Eighteenth Sunday of Ordinary Time
Saint Patrick Parish
July 30/31, 2016
There has been a lot of bad news lately. Terror attacks, death, uncertainty in the recent day and weeks seems to have multiplied. If you're like me, you try and avoid it a little for fear that it might become too much. It was, however, personally impossible to ignore the recent killing of a priest while he celebrated Mass. The world may seem like it is in chaos, and probably growing worse every day.
The longer I have looked at it, prayed about it, and studied it; it seems that the world focuses on two things: fear and emptiness. I encourage you to test this idea, see if you find it true in your lives. The idea is that the world, and the things of the world, leave us afraid, fearful of being hurt, fearful of being taken advantage of, fearful of losing our stuff, our good name, our pride. In this way, the world leaves us afraid of others. This fear of others leaves us empty, always searching to fill this void within us with something, anything. The world leaves us constantly searching for meaning, for love, for comfort from the fear or worse yet it leaves us without hope of that emptiness ever being filled. The world it seems leaves us feeling afraid and empty. In short, the world says to us “build bigger barns” take your stuff, all of that which you try to fill that void within you and keep it safe behind strong walls. Build bigger barns, the world says, isolate yourself behind walls and find a fleeting sense of comfort in material things The rich man in our Gospel built bigger barns, larger structures to keep his stuff his and others out. We know, however, that that man was a fool, as soon as he tore down his perfectly good barns and built bigger ones God tells him that he is going to die. Not only is he going to die but in all likelihood, he is going to die alone. Our Gospel makes it seem that he has no one to share his riches with - he only talks about himself and the question is asked of him “who will enjoy all these good things once you are gone?” How lonely and empty that man must have felt? There all alone, afraid of his mortality and having wasted his remaining energy building barns that hold everything he cannot take with him.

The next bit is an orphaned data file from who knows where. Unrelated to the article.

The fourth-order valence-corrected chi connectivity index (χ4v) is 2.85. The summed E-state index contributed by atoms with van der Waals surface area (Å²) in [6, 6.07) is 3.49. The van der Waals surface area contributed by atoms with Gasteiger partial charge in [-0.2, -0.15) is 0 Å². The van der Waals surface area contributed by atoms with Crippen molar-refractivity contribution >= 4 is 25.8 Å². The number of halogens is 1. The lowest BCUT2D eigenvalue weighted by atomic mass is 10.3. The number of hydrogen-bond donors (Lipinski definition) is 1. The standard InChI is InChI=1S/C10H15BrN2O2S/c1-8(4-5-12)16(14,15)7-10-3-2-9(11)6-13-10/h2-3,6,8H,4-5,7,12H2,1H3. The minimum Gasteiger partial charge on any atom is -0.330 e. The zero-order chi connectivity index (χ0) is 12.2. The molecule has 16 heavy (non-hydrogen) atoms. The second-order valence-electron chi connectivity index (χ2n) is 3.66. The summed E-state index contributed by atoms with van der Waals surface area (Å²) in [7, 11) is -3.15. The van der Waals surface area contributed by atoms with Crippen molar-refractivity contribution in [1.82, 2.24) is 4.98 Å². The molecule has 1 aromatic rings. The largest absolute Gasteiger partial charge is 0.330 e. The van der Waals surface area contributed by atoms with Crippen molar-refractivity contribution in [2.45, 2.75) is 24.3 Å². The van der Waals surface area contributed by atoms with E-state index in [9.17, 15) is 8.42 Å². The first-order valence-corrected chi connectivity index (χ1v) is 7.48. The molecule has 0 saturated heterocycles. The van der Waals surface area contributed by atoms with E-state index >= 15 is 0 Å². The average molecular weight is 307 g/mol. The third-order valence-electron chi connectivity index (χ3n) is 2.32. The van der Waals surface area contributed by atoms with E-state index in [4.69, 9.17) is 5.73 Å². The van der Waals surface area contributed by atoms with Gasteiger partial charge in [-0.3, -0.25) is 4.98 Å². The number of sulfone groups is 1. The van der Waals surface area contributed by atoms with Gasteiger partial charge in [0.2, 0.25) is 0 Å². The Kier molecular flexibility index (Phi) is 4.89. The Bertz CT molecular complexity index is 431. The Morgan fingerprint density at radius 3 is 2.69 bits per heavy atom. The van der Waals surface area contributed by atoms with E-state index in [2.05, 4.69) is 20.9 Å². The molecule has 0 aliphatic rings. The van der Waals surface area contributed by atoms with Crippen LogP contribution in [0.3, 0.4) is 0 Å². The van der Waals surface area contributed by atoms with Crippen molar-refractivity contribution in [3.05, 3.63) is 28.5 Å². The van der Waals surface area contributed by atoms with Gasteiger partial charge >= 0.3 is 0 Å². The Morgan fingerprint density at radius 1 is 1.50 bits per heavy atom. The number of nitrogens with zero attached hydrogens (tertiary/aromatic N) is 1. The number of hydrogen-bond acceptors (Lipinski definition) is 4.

|‘You fool, |
this night your life will be demanded of you;
and the things you have prepared,
to whom will they belong?’
The world says 'build bigger barns', but I say the answer is to build bigger hearts. Build bigger hearts and become more like these children we are about to baptize, live by their innocent witness to the power that Christ can have in our lives if we recognize that we are all like children before our Almighty Father in heaven.
Now there is a rather profound theological concept that I’d like to share with you all: it’s the distinction, the difference, between the I and the me. The me is that worldly part of us that is attracted to the fear and the emptiness. The me is always trying to do more for the me, me, me , me - trying to satisfy itself, trying to comfort itself. The I is the part of us that God draws to himself, the part of us that is the child of God. The I may fear, but it never gives into that fear, for the I knows that it can find comfort and satisfaction in God. With God the I is not empty, the I is not a slave to fear.
|'Love' by Alexander Milov|
I placed out in the gathering space a picture of a sculpture and below it I have written ‘build bigger hearts.’ Many of you walked right past it, but I encourage you, as you are leaving, to take a good look at that sculpture because I believe it helps to clarify this idea of the I and the me. The main part of the sculpture is two wire figures, sitting back to back, and the viewer gets the sense that these two people are in an argument, but they are fed up with one another. They are back to back but world’s apart. These figures signify the me; this is the part of us that is in constant competition with one another and because of this they remain fearful and empty. Inside these wire figures, however, are solid figures of children, and these children are trying to reach out to the other, but the wire figures prevent them from reaching one another. These children are the I, the child of God that calls out from each of us to be in communion with one another and with God.
The world will tell us that it is foolish to live as a child of God, to live out of the I, but isn’t that just the kind of fear that the world throws at us? I say you are going to be a fool either way, either a fool of the world, the kind of fool that builds bigger barns, or a fool for Christ, the kind of fool that builds bigger hearts. You may be asking: ‘how do I build a bigger heart?’ I cannot answer that because it is not something as simple as giving more money, or volunteering more - a person who builds a bigger heart will want to do that naturally. Instead, I leave it up to you. What does your heart say? What does the inner child of God say you should do to build a bigger heart? I want you to listen to that voice, listen to what your heart has to tell you and join me in building bigger hearts by being fools for Christ.